29. 29. Aurora: The celestial light curtains - Part II You should have various activities planned for your day to make your trip more memorable and fun even you don’t see the Aurora. Tips for economical sightseeing and photographing the Aurora:  Rent a car: A car is one of the important things to have while Aurora hunting, as the perfect weather and aurora conditions don’t come to you. Driving around and looking for the perfect conditions is one the most fundamental parts of Aurora hunting. And, renting a car is much cheaper than a guided Aurora tour and often reaps the same results when combined with the Internet. A car would also help you in your daytime activities.  Photographing an Aurora:  Extra Batteries: Cold weather takes a toll on the battery life. And its quite embarrassing to be with discharged camera while the show goes on.  A lens with a large focal length so that you can take photos with faster shutter speed that gives definition to your aurora pictures.  A heavy tripod that does not shake with wind, arctic winds are strong enough to pick up lighter tripods, a heavy tripod or a tripod with weights attached is recommended.  Warm clothing, gloves and hand warmers, so you can stay in the cold for long and get more pictures. With contributions from the Prasad family. With contributions from the Prasad family
  30. 30. WHY IS VENUS SO HOT? Venus‘s atmosphere represents a runaway greenhouse effect. 96% of the composition of the atmosphere is carbon dioxide, 3.5% is nitrogen. The remaining is sulfuric acid, hydrochloric acid, and hydrofluoric acid. The thick clouds that cover the surface of Venus are probably composed of sulfuric acid and sulfur crystals. Spacecraft that have reached the surface have found temperatures of 470C (878F). These harsh conditions are mostly due to Venus being 30% closer to the Sun. Venus receives twice as much solar heating however. This apparently never allowed water to condense and therefore to form oceans. Without oceans there was no effective way to absorb carbon dioxide. Venus imaged by Magellan Image Credit : NASA/JPL ASTROINQUISITES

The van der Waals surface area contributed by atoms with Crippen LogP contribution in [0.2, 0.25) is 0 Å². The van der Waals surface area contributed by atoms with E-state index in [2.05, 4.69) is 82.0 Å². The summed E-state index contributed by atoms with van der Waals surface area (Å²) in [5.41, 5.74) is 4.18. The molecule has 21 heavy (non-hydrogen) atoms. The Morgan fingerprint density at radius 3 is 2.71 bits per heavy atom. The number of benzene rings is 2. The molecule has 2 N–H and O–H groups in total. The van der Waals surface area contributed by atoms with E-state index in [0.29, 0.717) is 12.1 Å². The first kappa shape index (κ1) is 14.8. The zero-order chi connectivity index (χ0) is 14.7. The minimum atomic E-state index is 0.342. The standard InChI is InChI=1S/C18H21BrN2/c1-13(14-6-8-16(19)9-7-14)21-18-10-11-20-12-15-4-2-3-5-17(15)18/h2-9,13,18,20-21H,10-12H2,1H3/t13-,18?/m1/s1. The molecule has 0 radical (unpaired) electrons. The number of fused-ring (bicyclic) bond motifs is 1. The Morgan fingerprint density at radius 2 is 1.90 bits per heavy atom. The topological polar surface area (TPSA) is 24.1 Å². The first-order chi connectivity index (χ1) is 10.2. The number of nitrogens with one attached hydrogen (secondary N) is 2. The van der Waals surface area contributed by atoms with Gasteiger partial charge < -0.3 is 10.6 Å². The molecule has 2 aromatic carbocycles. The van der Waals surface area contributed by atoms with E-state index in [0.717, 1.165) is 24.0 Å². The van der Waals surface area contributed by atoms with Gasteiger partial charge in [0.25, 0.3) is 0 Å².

31. 31. What determines how hot a planet will be? A planet receives sunlight and some of it is absorbed by the surface which is then heated. This thermal energy is reflected back toward space as infrared radiation. If the amount of sunlight received is greater than the amount of infrared emitted, the planet heats up. If it is less, the planet cools. The planet's atmosphere absorbs some of the emitted infrared radiation. The composition of the atmosphere determines how much is absorbed. The more CO2 and H2O in the atmosphere, the more infrared it will absorb. This warms the atmosphere and the process will continue until the amount of infrared leaving the atmosphere equals the amount of incoming sunlight. On Venus, the temperature in the atmosphere must reach 750 K before equilibrium is achieved. . Atmosphere of Venus Credit: ESA Worse yet, the temperature has gotten so high that sulfur, fluorine and chlorine have been released out of the rocks. These gases have combined with existing elements to form hydrochloric, hydrofluoric, and sulfuric acid vapors in the atmosphere. When it does "rain" on Venus, it is a truly acid rain. None of this rain however, ever reaches the surface. The temperature is so hot that the acid droplets evaporate before they ever reach the ground. ASTROINQUISITES